But parsing out the nuances of moral justifications for violence in a quiet room somewhere is an entirely different thing than standing in a park with a mask on and a flag in your hand, with hundreds of your comrades, and making snap decisions about whose ass to beat and whose not to. Or whether to back up your comrades when they start beating someone up, when you have no idea how the altercation even began, or who the victim is. Or whether to go online afterwards and claim that everyone who got beat deserved it because they were all Nazis.

What happened in practice in Berkeley yesterday was that anybody who challenged the Black Bloc made themselves a target, whether they were a white supremacist looking to stir shit up (and there were maybe five or six of those in a crowd of thousands), or a liberal who yelled their disapproval at their tactics, or a reporter taking pictures after being commanded to stop. If you pissed someone in the Black Bloc off, and someone came after you, the rest of the bloc followed. Suddenly you were facing a hostile mob, the time for arguing your case expired, literally fearing for your life.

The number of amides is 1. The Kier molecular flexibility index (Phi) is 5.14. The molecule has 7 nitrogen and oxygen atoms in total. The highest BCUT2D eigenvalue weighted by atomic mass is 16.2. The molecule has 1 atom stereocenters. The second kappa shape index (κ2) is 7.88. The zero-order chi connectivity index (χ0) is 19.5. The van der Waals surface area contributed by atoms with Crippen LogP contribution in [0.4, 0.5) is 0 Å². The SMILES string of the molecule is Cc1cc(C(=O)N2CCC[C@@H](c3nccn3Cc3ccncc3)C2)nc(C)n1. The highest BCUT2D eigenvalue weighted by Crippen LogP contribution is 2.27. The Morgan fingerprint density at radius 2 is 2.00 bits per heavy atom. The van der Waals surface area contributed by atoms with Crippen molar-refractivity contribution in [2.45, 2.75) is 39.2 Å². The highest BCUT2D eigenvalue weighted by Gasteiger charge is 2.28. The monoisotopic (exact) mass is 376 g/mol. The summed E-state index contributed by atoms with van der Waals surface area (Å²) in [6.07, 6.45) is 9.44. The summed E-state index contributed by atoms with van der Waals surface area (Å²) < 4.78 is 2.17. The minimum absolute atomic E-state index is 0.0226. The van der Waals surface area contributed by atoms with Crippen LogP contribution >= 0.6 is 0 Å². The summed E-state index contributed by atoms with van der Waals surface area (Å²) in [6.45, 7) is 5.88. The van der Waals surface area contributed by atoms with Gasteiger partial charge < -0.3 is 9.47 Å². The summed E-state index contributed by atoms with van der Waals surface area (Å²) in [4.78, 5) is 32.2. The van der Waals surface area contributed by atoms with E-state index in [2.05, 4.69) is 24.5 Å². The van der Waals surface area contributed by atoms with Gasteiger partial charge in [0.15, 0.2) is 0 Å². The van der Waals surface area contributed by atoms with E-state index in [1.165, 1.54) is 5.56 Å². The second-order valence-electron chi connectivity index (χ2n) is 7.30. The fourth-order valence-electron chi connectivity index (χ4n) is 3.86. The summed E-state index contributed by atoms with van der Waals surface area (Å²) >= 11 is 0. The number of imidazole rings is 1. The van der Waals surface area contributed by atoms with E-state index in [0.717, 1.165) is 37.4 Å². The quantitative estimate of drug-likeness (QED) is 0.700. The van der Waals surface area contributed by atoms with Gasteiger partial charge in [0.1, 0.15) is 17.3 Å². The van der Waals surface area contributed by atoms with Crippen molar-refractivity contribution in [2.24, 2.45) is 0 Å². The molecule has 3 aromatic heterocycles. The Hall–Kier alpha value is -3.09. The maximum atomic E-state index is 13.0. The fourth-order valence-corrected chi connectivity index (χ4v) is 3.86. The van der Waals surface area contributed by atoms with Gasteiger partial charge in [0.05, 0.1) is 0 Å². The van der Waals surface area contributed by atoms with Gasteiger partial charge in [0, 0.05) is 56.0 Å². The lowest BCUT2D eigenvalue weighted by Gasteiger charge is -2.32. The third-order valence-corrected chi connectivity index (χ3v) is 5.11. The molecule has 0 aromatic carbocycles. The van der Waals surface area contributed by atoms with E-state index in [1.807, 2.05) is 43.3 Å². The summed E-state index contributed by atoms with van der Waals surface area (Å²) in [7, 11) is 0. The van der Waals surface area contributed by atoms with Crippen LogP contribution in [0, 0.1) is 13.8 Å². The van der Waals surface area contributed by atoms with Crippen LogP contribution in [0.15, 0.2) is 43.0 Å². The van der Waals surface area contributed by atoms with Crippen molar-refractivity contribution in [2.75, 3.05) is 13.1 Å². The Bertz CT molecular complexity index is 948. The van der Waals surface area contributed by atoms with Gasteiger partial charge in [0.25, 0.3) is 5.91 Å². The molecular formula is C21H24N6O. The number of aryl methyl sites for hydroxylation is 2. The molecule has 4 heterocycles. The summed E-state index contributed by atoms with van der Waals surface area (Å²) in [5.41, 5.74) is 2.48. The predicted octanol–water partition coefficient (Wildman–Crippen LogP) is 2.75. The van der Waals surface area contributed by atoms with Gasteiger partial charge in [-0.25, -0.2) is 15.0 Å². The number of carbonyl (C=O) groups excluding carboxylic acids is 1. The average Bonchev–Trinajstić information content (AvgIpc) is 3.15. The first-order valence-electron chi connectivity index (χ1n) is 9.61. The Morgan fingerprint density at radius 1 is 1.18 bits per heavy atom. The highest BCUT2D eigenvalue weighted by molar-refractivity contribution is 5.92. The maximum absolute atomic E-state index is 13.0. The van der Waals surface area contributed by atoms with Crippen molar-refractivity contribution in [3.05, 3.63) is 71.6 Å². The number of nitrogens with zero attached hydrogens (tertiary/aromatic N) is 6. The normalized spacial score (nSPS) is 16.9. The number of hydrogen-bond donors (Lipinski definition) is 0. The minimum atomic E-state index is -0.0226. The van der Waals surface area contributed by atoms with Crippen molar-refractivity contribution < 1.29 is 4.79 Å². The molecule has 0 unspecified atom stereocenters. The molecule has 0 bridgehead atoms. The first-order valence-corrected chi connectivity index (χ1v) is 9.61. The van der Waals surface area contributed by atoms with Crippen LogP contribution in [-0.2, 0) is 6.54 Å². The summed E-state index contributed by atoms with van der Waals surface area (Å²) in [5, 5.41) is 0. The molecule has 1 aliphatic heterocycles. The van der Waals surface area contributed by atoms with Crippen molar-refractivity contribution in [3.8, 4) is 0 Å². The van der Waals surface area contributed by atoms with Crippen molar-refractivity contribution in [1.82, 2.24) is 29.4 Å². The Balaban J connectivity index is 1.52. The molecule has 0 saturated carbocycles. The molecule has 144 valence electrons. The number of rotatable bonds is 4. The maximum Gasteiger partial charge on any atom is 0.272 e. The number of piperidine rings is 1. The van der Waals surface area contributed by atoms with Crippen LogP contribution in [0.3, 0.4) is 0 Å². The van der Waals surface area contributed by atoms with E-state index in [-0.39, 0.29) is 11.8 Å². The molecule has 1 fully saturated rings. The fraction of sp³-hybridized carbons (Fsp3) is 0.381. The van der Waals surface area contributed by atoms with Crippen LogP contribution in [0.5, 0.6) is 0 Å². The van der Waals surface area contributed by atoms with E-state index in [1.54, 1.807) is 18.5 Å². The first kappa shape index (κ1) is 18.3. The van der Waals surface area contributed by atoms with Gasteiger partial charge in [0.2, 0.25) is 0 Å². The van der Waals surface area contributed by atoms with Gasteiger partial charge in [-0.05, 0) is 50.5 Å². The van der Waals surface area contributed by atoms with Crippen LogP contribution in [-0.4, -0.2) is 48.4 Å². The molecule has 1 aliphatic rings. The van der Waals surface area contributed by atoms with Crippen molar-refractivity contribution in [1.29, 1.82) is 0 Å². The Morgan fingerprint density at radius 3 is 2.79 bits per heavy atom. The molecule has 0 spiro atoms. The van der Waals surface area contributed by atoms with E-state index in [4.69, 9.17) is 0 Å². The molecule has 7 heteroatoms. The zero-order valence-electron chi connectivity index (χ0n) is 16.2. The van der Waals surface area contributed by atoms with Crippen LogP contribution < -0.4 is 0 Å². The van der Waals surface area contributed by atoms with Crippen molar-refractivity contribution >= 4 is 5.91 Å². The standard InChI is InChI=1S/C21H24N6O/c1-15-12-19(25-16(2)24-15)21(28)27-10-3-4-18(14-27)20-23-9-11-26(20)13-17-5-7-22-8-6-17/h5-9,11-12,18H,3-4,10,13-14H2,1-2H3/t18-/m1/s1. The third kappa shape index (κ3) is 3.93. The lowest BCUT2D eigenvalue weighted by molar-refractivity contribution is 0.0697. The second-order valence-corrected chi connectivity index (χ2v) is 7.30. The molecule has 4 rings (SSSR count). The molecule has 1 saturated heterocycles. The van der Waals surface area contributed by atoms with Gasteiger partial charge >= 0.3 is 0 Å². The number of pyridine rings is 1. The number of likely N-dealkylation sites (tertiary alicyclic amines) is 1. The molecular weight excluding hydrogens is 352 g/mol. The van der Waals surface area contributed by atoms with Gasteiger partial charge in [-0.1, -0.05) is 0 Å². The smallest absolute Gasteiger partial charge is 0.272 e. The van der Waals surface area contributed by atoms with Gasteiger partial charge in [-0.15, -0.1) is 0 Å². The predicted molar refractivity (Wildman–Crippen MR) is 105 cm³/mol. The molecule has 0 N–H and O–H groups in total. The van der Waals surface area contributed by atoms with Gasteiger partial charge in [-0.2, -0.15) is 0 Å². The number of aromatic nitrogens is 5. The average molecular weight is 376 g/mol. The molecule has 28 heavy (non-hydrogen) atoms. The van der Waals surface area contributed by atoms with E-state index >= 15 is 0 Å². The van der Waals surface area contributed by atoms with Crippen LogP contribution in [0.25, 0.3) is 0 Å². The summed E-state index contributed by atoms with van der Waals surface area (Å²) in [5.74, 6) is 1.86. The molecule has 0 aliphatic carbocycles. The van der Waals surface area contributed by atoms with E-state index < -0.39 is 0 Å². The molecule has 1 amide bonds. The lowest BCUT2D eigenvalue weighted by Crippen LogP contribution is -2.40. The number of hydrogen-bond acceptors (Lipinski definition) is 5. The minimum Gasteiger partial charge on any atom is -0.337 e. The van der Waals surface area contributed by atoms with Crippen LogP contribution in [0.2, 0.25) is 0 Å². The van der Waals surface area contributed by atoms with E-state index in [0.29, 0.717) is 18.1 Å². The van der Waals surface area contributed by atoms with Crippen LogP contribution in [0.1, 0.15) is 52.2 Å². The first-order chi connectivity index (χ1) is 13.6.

I was at the protest with a film crew, working on a documentary. We were in a public park. It was a big news event, where everybody knew there would be media. Activists in the Black Bloc were concealed by sunglasses and ski masks to protect their identity for exactly this reason. They carried flags and banners, to make themselves a spectacle. Yet for their personal security, many of them decided that it was their right to command photographers not to take their pictures, to physically block them from doing so, and if they persisted, to smash their equipment and assault them. That’s what apparently happened to the guy who the Antifa member kept calling a “Nazi,” until he changed his mind. One of my filmmaking partners and I got pushed around by Antifa, too. We were targets because we had cameras. The only reason we didn’t get administered a beat down is because when we were ordered (not asked) to point our cameras elsewhere, we only pushed our right to film them so far. Had we pushed it a bit farther, we probably would have ended up with some smashed equipment and black eyes.